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Delaware: First State
JOINED UNION: December 7, 1787
STATE BIRD: Blue Hen Chicken
STATE FLOWER: Peach Blossom
MEANING OF STATE NAME: Named after an early Virginia governor, Lord De La Warr
1992 POPULATION: 689,214
RANK FOR POPULATION: 46
LAND AREA: 1,955 square miles
RANK IN SIZE IN UNION: 49
ECONOMY: Chemical industry, processed foods, agriculture
HISTORY: Early Dutch settlers in the 1630s were killed off by local Indians, called the Delaware. Swedes followed a few years later and then new Dutch settlers arrived and took over in the 1650s. The area fell to England by 1664 and came under the rule of William Penn by the 1680s. Delaware was the first state to ratify the Constitution in 1787. While a slave state, Delaware did not join the Confederacy during the Civil War.
Pegasus: Cheap Route to Space
The Pegasus rocket is the most important breakthrough in years for getting small satellites into orbit cheaply.
Several private companies had tried to develop small rockets to get into space inexpensively, but Pegasus was the first to be successful. The rocket was a private project developed by Orbital Sciences Corporation of Fairfax, Virginia and Hercules Aerospace Company of Wilmington, Delaware.
The companies came up with the idea of a small, winged rocket that would be carried into the air under a B-52 bomber. This would allow it to get to high altitude without using any fuel. At 12 kilometers (40,000 feet), the rocket is released and its engine fired. Using three stages, the solid-fuel Pegasus then flies into orbit.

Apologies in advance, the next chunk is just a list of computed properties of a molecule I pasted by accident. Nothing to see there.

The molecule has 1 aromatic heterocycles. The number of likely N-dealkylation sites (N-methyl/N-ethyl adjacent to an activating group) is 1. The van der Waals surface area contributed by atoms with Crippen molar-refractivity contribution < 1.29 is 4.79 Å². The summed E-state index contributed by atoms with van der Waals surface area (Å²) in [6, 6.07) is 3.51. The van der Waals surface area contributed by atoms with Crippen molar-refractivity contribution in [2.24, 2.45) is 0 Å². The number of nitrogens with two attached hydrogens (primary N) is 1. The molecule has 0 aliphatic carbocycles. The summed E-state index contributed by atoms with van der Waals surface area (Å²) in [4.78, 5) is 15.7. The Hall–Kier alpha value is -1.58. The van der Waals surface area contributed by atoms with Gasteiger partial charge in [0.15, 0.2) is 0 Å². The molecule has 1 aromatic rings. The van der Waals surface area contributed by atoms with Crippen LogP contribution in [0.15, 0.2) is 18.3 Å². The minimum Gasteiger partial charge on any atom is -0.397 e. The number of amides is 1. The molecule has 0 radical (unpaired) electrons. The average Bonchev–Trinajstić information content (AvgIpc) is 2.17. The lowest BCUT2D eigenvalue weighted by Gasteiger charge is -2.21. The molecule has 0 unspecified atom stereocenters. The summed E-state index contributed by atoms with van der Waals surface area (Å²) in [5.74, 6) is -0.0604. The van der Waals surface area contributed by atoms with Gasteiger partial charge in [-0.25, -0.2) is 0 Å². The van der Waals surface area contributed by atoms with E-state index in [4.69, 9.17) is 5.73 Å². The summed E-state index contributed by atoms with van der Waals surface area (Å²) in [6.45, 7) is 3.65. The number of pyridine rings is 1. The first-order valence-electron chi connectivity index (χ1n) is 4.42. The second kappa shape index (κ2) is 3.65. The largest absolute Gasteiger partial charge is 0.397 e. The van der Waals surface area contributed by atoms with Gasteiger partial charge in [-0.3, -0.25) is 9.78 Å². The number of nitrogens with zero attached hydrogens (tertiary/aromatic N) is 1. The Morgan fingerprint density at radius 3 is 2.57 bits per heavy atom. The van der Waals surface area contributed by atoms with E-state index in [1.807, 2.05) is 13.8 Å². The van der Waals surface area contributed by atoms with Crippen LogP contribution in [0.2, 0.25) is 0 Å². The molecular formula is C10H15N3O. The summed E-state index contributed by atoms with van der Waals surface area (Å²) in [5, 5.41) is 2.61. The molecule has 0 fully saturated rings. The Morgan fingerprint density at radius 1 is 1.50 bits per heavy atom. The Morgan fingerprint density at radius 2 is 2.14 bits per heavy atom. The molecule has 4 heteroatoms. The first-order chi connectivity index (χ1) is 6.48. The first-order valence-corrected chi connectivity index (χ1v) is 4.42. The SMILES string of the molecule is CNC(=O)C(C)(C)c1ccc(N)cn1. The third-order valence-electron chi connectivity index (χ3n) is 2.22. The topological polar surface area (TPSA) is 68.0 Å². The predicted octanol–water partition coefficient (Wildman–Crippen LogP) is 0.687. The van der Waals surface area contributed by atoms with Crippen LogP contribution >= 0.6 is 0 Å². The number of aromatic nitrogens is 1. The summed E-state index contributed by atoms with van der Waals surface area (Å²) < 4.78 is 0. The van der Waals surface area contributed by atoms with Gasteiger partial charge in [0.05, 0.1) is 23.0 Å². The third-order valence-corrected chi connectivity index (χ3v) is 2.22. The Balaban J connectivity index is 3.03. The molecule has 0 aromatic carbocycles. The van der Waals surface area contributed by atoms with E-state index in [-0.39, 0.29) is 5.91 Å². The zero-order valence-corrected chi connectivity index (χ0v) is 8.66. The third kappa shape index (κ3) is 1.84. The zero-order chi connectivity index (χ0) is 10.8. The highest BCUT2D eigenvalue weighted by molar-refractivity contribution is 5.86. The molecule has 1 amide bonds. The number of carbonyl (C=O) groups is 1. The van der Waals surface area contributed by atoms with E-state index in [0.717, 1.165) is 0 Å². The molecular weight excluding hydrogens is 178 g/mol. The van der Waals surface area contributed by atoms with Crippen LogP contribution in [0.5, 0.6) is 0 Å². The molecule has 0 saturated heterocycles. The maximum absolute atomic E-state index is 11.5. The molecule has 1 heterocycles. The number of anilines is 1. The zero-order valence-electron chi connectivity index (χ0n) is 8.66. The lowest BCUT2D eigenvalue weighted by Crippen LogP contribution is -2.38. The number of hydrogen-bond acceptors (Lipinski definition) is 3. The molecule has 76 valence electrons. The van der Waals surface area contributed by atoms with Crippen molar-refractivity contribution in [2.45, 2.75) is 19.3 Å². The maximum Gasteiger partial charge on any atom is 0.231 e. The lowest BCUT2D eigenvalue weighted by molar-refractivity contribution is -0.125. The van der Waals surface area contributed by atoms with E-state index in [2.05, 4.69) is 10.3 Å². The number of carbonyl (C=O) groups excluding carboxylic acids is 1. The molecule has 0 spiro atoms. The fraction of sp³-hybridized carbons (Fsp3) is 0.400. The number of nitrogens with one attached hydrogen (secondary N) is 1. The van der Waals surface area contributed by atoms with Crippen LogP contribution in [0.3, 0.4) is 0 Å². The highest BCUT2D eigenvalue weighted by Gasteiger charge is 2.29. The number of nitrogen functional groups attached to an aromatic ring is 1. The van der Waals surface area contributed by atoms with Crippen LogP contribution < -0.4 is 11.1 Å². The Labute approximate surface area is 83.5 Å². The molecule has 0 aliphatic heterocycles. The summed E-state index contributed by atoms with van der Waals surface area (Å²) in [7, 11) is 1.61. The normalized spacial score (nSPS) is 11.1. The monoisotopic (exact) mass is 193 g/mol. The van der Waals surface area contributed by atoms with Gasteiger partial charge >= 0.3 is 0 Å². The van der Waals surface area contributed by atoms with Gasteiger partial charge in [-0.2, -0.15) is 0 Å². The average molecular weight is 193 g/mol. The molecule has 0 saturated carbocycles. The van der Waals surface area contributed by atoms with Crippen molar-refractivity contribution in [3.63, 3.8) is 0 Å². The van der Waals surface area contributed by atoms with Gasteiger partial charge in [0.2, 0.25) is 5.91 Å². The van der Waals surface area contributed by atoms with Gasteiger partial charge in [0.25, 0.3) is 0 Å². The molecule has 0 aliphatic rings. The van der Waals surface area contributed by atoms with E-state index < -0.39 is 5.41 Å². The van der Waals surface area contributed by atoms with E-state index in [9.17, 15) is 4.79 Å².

The $45 million Pegasus is 15 meters (49 feet) long, 1.3 meters (50 inches) in diameter, and with a wing span of seven meters (22 feet). It weighs 20 tons and can carry a payload of up to half a ton.
Potential customers include the military, which has been especially interested in using it to get Strategic Defense Initiative ("Star Wars") weapons and instruments into orbit; NASA, which would use it to send up small scientific instruments; and many nations that do not have rockets of their own.
Thanks to miniaturization, a great deal of scientific instrumentation can be packaged into half a ton.Because of budget cuts in the space programs of most nations, researchers are increasingly looking at using this low-cost rocket to launch relatively inexpensive miniature spacecraft. Much of the space science of the future will be conducted with these small satellites and space probes.
American As A Log Cabin
Along with apple pie, the log cabin is often used as a symbol of America. The log cabin reached mythic status as the birthplace of President Abraham Lincoln, signifying his common American roots. It was also used by William Harrison in his successful 1840 campaign for the presidency. With a "log cabin and hard cider" slogan, Harrison portrayed himself as a man of the people.
Actually, the log cabin is an import from Finland, a land full of forests. When Finns came to Delaware in 1638, they brought their native architecture with them. It was a style of house that many pioneers and woodsmen built, because the materials were readily available. And while the log cabin had simple construction, although a little rough, it also gave them quick shelter, which was often needed.
The one-story log cabin is made of notched wood logs that are fitted together at these notches. The air spaces between the logs are then filled, or "caulked," with fire-hardened clay. The log cabin also has a large clay-plastered chimney, which warms the house.
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